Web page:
See 29 U.S.C. § 216(b). Such collective actions under the FLSA usually proceed in two stages, a conditional certification stage and a final certification stage.2 7B Charles Alan Wright et al., Federal Practice & Procedure § 1807 (3d ed. 2016)

. Reyna defined his proposed collective as:

All persons who are or have been employed by IBC as Bank Tellers, or other job titles performing similar job duties, who did not receive premium overtime pay at a rate of not less than one and one-half times the regular rate of pay when they worked more than forty (40) hours in a week, at any time from three years prior to the filing of this Complaint and through the entry of final judgment....

On November 13, 2015, IBC moved to dismiss Reyna's complaint or, in the alternative, moved to compel arbitration, strike class claims, and stay or dismiss the proceeding. IBC argued that Reyna agreed to be bound by IBC's Open Door Policy for Dispute Resolution (the Policy), which provides that the “exclusive remedy for challenging employment actions” is a four-step grievance process, culminating in binding arbitration. The Policy states that it applies to “all disputes arising out of [the employee's] relationship with IBC or any IBC Entity, including but not limited to ... [c]laims regarding wages or other compensation due under the [FLSA] ... including, ... claims for non-payment or untimely payment of wages and overtime....” The Policy does not mention FLSA collective actions but does provide that employees may bring class actions “only ... upon the agreement of all the parties.” The Policy contains a delegation clause giving the arbitrator “the exclusive authority” to both “determine the arbitrability of any dispute” and “resolve any dispute relating to the interpretation, applicability, enforceability or formation of the [Policy].” Finally, the Policy forecloses employees from seeking remedies for covered claims outside of the four-step grievance process, instructing:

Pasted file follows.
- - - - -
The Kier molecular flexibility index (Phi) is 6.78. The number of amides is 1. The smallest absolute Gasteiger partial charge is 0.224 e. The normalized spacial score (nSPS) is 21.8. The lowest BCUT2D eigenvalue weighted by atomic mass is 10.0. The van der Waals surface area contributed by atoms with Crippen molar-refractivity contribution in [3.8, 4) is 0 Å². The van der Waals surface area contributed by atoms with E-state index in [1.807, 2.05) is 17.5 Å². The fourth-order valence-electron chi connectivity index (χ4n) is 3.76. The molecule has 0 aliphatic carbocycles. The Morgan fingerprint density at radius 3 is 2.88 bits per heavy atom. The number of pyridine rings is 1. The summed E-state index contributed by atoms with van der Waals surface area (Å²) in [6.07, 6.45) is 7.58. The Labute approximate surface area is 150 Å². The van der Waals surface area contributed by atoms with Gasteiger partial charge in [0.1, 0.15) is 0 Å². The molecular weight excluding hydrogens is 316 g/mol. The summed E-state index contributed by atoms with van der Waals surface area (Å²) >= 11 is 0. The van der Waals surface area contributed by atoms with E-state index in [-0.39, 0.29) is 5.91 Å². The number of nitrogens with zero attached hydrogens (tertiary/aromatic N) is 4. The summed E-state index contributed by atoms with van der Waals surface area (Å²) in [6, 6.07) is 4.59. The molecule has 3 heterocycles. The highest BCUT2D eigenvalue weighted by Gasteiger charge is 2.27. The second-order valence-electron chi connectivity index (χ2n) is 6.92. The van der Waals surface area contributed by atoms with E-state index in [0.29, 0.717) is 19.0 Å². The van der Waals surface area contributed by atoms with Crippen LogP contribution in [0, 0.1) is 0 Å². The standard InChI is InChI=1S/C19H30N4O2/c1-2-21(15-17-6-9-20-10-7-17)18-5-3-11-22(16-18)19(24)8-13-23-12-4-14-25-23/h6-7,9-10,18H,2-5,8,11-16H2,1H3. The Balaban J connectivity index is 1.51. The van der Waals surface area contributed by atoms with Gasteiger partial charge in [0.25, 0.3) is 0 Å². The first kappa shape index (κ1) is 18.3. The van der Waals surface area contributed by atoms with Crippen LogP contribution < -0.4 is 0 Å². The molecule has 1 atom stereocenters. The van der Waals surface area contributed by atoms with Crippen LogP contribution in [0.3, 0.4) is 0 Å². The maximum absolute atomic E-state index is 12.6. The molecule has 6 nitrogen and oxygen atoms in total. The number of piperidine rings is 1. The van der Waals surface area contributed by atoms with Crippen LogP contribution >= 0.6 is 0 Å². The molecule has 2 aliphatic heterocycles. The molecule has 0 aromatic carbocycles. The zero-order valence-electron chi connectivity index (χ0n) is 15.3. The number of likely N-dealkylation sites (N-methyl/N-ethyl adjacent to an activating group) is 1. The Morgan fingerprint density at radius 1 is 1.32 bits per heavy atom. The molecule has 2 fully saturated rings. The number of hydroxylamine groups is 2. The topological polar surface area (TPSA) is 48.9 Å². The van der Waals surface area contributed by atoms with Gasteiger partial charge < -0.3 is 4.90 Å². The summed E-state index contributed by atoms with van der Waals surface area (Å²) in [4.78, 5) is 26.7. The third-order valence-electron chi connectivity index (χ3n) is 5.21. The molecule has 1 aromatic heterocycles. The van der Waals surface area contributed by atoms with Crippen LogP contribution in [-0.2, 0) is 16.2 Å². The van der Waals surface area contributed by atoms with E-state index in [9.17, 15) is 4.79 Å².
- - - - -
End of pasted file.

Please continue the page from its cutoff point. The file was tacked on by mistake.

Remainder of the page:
By continuing or beginning employment after the effective date [of the Policy], you are agreeing that this Policy shall be your exclusive remedy for challenging employment actions and seeking redress for all claims covered by this Policy. In so agreeing, you are also waiving your right to seek any remedy for those claims covered by this Policy outside of the grievance and arbitration procedures established by this Policy.